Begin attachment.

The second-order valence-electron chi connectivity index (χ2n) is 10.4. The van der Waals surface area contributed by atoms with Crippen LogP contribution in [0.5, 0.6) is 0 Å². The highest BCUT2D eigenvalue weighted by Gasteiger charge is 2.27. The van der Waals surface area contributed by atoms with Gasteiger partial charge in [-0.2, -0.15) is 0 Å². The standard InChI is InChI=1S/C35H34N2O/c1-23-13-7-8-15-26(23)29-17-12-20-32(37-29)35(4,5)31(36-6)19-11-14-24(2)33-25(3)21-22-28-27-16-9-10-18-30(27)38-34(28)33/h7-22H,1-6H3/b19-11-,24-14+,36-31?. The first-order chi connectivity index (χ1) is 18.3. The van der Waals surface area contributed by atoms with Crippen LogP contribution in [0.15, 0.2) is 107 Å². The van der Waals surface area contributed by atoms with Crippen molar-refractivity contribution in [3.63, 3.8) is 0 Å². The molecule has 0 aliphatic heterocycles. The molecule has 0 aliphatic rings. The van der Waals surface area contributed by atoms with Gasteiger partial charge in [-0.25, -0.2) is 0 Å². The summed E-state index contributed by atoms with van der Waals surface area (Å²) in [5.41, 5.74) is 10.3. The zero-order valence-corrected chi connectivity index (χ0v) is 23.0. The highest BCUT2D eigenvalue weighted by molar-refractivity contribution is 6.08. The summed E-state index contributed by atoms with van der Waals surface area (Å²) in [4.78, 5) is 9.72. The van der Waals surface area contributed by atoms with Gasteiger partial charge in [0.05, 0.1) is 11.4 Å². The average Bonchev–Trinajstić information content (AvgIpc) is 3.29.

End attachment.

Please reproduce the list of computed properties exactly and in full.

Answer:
The second-order valence-electron chi connectivity index (χ2n) is 10.4. The van der Waals surface area contributed by atoms with Crippen LogP contribution in [0.5, 0.6) is 0 Å². The highest BCUT2D eigenvalue weighted by Gasteiger charge is 2.27. The van der Waals surface area contributed by atoms with Gasteiger partial charge in [-0.2, -0.15) is 0 Å². The standard InChI is InChI=1S/C35H34N2O/c1-23-13-7-8-15-26(23)29-17-12-20-32(37-29)35(4,5)31(36-6)19-11-14-24(2)33-25(3)21-22-28-27-16-9-10-18-30(27)38-34(28)33/h7-22H,1-6H3/b19-11-,24-14+,36-31?. The first-order chi connectivity index (χ1) is 18.3. The van der Waals surface area contributed by atoms with Crippen LogP contribution in [0.15, 0.2) is 107 Å². The van der Waals surface area contributed by atoms with Crippen molar-refractivity contribution in [3.63, 3.8) is 0 Å². The molecule has 0 aliphatic heterocycles. The molecule has 0 aliphatic rings. The van der Waals surface area contributed by atoms with Gasteiger partial charge in [-0.25, -0.2) is 0 Å². The summed E-state index contributed by atoms with van der Waals surface area (Å²) in [5.41, 5.74) is 10.3. The zero-order valence-corrected chi connectivity index (χ0v) is 23.0. The highest BCUT2D eigenvalue weighted by molar-refractivity contribution is 6.08. The summed E-state index contributed by atoms with van der Waals surface area (Å²) in [4.78, 5) is 9.72. The van der Waals surface area contributed by atoms with Gasteiger partial charge in [0.05, 0.1) is 11.4 Å². The average Bonchev–Trinajstić information content (AvgIpc) is 3.29.